The general public is already becoming aware of its importance, but many times the athlete does not know how important it is to have a healthy microbiota.
In this article of Crown Sport Nutrition, they clarify what it is, what implications it has on health and sports performance.
Table of Contents
What is the gut microbiota?
It is the set of bacteria and other organisms that live in our intestine, thus modulating the metabolism of all nutrients and of our body in general.
The most agreed definition by scientists is the following “set of microorganisms (all bacteria, archaea, eukaryotes, and viruses) present in a defined environment”. In the case of the intestine, it is called the intestinal microbiota.
For example, in a person weighing 70 kilos, the microbiota can weigh close to 200 grams, made up of more than 100 billion microorganisms,
It has multiple functions in the human body both at the level of nutrition and defense.
Among the most important we highlight the following:
- defend the body against harmful microorganisms.
- Teaches the immune system distinguish between friendly and unfriendly substances.
- Allows the digestion of certain foods (dietary fibers) that humans cannot digest
- Facilitates the absorption of minerals (example: magnesium, calcium or iron).
- Sisynthesizes essential vitamins (K, B complexes, etc.) and amino acids.
What if it's not healthy?
The latest studies, which have investigated the functioning of the microbiota, show that a malfunction of the bacteria or if there are alterations in them (intestinal dysbiosis) it can be the origin of multiple metabolic and inflammatory pathologies.
This alteration can occur due to a bad nutrition, for example, that it is not very varied or that there is a high consumption of ultra-processed foods; or it can also be for a antibiotic abuse.
And in the athlete, does it affect performance?
These studies have also shown that the gut microbiota is important in athletic performance.
An example is the research published in the journal Nature Medicine in 2019, where researchers, after analyzing the feces of some Boston Marathon participants, realized that they had a greater number of Veillonella bacteria.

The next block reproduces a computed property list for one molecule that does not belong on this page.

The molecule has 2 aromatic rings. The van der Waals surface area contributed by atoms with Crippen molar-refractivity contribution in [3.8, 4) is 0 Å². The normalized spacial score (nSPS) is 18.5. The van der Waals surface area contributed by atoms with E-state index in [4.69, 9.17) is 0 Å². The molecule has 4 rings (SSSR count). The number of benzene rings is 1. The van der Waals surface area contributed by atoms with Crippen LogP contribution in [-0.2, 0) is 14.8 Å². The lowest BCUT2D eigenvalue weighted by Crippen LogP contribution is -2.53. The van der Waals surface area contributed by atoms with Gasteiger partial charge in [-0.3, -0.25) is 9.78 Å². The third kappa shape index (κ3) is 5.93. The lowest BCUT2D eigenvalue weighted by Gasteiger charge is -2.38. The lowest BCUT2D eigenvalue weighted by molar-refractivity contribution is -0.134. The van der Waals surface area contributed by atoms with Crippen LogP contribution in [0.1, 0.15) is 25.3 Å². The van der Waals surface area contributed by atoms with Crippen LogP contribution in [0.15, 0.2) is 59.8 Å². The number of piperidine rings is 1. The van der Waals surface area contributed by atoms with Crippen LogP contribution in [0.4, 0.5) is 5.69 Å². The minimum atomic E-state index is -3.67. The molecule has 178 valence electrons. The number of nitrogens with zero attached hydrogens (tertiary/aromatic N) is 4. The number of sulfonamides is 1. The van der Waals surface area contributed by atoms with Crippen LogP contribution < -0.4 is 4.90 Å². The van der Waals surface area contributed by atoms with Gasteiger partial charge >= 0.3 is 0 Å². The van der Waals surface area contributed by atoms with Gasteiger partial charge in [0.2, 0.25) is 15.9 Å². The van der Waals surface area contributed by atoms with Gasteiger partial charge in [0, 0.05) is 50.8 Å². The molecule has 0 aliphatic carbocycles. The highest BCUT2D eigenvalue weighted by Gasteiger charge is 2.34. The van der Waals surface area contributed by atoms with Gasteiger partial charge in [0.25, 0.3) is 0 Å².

These bacteria are specialized to metabolize large amounts of lactate, suggesting that exercise could modulate the microbiota in these endurance athletes.
Continuing with this study, other tests were carried out on mice, where Veillonella (obtained from runners) was inoculated in one group and compared with another group that was inoculated with another bacterium that does not metabolize lactate (Lactobacillus bulgaricus).
The study showed that mice inoculated with Veillonella improved their physical performance by 13%, being able to run longer than the other group.
Influences adaptation to training
In another study, published in the Journal of Physiology, it was shown that the microbiota not only affects performance, but also the adaptations that occur with physical training.
What they did was to subject a group of mice to a training program with the aim of increasing their muscle mass compared to another group that was given antibiotics to alter their microbiota.
The results showed that the mice that had taken antibiotics had altered microbiota, affecting its functioning and composition since the diversity of bacteria was reduced.
It also influences the gain of muscle mass
However, the most relevant finding was that the group that was treated with antibiotics presented a minor muscular adaptation, that is, they gained less muscle mass and had a lower capacity for muscle regeneration.
These results show that the alteration of the microbiota can negatively affect health and performance, and even reduce the muscular adaptations produced with training.
It is important to have a varied and healthy diet since it has been observed that More active people generally have a healthier and more diverse microbiota composition.
Factors such as stress, diets rich in ultra-processed foods or the intake of antibiotics without medical supervision must also be taken into account, as they can have a harmful effect on our body.
Researcher in the Physiology Unit of the University of Alcalá and in the Performance Control Unit at the Sports Medicine Center (AEPSAD, CAR, Madrid).